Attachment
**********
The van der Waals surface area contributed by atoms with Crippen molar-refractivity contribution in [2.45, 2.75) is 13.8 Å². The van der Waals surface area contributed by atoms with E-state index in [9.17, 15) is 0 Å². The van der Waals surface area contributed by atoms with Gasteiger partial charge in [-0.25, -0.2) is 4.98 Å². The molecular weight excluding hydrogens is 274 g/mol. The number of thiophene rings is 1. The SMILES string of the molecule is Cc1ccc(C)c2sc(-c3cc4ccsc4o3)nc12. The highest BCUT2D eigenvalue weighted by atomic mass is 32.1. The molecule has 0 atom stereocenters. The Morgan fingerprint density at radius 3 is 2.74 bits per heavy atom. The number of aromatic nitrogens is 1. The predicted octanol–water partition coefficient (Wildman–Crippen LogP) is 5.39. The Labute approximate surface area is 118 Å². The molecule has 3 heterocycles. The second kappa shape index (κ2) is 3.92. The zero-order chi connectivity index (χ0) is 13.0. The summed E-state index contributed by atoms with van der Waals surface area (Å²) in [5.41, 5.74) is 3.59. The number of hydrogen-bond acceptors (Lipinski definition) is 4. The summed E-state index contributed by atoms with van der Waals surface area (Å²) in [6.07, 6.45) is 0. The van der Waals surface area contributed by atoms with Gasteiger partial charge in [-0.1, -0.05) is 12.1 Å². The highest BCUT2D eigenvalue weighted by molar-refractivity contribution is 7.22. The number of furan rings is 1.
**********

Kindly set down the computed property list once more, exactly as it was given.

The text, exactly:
The van der Waals surface area contributed by atoms with Crippen molar-refractivity contribution in [2.45, 2.75) is 13.8 Å². The van der Waals surface area contributed by atoms with E-state index in [9.17, 15) is 0 Å². The van der Waals surface area contributed by atoms with Gasteiger partial charge in [-0.25, -0.2) is 4.98 Å². The molecular weight excluding hydrogens is 274 g/mol. The number of thiophene rings is 1. The SMILES string of the molecule is Cc1ccc(C)c2sc(-c3cc4ccsc4o3)nc12. The highest BCUT2D eigenvalue weighted by atomic mass is 32.1. The molecule has 0 atom stereocenters. The Morgan fingerprint density at radius 3 is 2.74 bits per heavy atom. The number of aromatic nitrogens is 1. The predicted octanol–water partition coefficient (Wildman–Crippen LogP) is 5.39. The Labute approximate surface area is 118 Å². The molecule has 3 heterocycles. The second kappa shape index (κ2) is 3.92. The zero-order chi connectivity index (χ0) is 13.0. The summed E-state index contributed by atoms with van der Waals surface area (Å²) in [5.41, 5.74) is 3.59. The number of hydrogen-bond acceptors (Lipinski definition) is 4. The summed E-state index contributed by atoms with van der Waals surface area (Å²) in [6.07, 6.45) is 0. The van der Waals surface area contributed by atoms with Gasteiger partial charge in [-0.1, -0.05) is 12.1 Å². The highest BCUT2D eigenvalue weighted by molar-refractivity contribution is 7.22. The number of furan rings is 1.